Audi’s entry-level car has just been to the gym and it’s all pumped and ready to go. This is the new Audi A1 Sportback S line Competition. While the name might be a bit long-winded, it is one of the most exclusive Audis currently on sale believe it or not.
Exclusive? Audi is making just 200 of these rorty editions. Based on the entry-level A1 90 TFSI, the S line Competition package gives buyers a chance to enjoy sporty highlights only otherwise optional on the flagship A1 Sport.
With around $8000 worth of extras and a price hike of only $2500 over the regular 90 TFSI A1 Attraction, additional appeal comes in the form of added value.
Prices kick off at $35,500. It’s available in five-door S tronic dual-clutch auto transmission form only.
2013 Audi A1 Sportback S line Competition – THE SPECS
Engine: 1.4-litre turbo intercooled four-cylinder
Output: 90kW@5000rpm / 200Nm@1500-4000rpm
Transmission: Seven-speed dual-clutch auto
Drive type: Front-wheel drive
Wheels: F: 17×7.5, 215/40 R: 17×7.5, 215/40
ANCAP: Five stars (scored 32.75 out of 37)
Kerb weight: 1225kg
Power-to-weight: 13.6:1 (kg:kw)
Official fuel economy: 5.3L/100km
Economy during test: 6.9L/100km
Fuel capacity/Type: 45L/95 RON minimum
Power efficiency: 16.9kW:L/100km
0-100km/h as tested: 8.9 seconds
Priced from: $35,500
2013 Audi A1 Sportback S line Competition – THE PACKAGE
There aren’t many strong, powerful-looking super minis around. Come to think of it, we reckon the A1, especially this Competition version, has to be the best-looking compact currently on sale. Its design isn’t overly flamboyant. It’s pure, with clean lines and curvy yet consistent body panels. The S line bodykit adds a certain athleticism to it.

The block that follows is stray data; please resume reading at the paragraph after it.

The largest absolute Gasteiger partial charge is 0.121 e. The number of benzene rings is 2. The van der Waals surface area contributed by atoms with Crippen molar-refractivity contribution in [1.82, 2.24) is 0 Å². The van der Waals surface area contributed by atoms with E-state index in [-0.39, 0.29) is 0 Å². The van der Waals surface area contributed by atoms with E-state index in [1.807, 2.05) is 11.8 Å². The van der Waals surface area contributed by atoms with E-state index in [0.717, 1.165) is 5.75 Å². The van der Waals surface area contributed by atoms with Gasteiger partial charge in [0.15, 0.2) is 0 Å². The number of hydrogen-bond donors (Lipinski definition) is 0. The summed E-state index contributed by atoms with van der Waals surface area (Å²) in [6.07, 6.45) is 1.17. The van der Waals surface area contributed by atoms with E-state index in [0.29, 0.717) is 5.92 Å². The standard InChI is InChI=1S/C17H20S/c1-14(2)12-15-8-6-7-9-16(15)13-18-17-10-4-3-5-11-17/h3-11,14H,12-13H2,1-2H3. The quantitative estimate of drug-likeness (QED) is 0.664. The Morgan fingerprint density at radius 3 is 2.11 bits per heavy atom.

The S line styling kit includes a more aggressive set of bumper bars with racy little vents in the front corners, side skirts, and a rear spoiler and diffuser section. There’s also a set of 17-inch dark grey alloy wheels, a contrasting roof colour, a big I’m-tougher-than-you black front grille, and front fog lights and LED taillights.
Inside, the S line Competition comes with Audi’s latest MMI interface and LCD screen. These new systems by Audi are very good and won’t cause you to have a conniption just trying to figure out how to change radio stations, like some rival setups. There’s a simple rotary knob down on the centre console and six main menus to swing back and forth from, with clear, crisp graphics.
Unfortunately, despite a button (with an illumination mind you) showing ‘nav’, satellite navigation is not standard. We get quite frustrated when manufacturers strip back on equipment so blatantly. Lots of carmakers do it. It’s an easy way of providing customers with a lower price point. But in a $35,500 premium hatch, this kind of gear should be built in. After all, such tech – which isn’t that advanced these days – is standard in the flagship version of the A1’s twin brother; the $29,190 Volkswagen Polo GTI.
Like all Audi vehicles, the interior shows tremendous quality and switchgear precision. The buttons feel solid and robust and look stylish. The layout is clutter-free and very professional too, like an executive suite.
The fronts seats, while not exactly as eye-catching as the exterior in terms of visual impact, offer good comfort and support, and are perfect for everyday use. Audi has understandably gone for the more practical side for the user features as opposed to a fussy, sporty arrangement.
Room to move about is on par with this segment for front passengers, while the unfortunate folk that are relegated to the rear bench will have to sacrifice some of their legs if you’re planning on making use of all five seat belts. The rear headroom is not bad for this segment.
Doing some light shopping works hand-in-hand with the A1 as the cargo space floor is at the perfect height to plop bags and things onto. Overall capacity is a respectable 270 litres, expandable to an impressive 920 litres with the rear seats folded down.
2013 Audi A1 Sportback S line Competition – THE DRIVE